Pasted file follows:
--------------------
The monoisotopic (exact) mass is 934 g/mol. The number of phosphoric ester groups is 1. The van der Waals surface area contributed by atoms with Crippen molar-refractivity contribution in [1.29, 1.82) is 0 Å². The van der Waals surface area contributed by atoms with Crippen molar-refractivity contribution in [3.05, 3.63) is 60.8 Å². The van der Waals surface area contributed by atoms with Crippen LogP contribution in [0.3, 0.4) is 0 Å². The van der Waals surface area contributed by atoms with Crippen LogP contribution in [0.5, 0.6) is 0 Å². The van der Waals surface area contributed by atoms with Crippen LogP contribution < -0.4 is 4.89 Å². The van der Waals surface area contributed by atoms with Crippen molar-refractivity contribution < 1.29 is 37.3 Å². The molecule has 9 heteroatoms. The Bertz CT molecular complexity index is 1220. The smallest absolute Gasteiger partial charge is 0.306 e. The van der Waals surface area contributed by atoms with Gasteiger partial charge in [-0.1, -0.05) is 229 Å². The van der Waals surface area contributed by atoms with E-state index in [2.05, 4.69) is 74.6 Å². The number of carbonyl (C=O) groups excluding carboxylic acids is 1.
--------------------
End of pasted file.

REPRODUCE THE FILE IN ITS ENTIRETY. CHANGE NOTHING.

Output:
The monoisotopic (exact) mass is 934 g/mol. The number of phosphoric ester groups is 1. The van der Waals surface area contributed by atoms with Crippen molar-refractivity contribution in [1.29, 1.82) is 0 Å². The van der Waals surface area contributed by atoms with Crippen molar-refractivity contribution in [3.05, 3.63) is 60.8 Å². The van der Waals surface area contributed by atoms with Crippen LogP contribution in [0.3, 0.4) is 0 Å². The van der Waals surface area contributed by atoms with Crippen LogP contribution in [0.5, 0.6) is 0 Å². The van der Waals surface area contributed by atoms with Crippen LogP contribution < -0.4 is 4.89 Å². The van der Waals surface area contributed by atoms with Crippen molar-refractivity contribution < 1.29 is 37.3 Å². The molecule has 9 heteroatoms. The Bertz CT molecular complexity index is 1220. The smallest absolute Gasteiger partial charge is 0.306 e. The van der Waals surface area contributed by atoms with Gasteiger partial charge in [-0.1, -0.05) is 229 Å². The van der Waals surface area contributed by atoms with E-state index in [2.05, 4.69) is 74.6 Å². The number of carbonyl (C=O) groups excluding carboxylic acids is 1.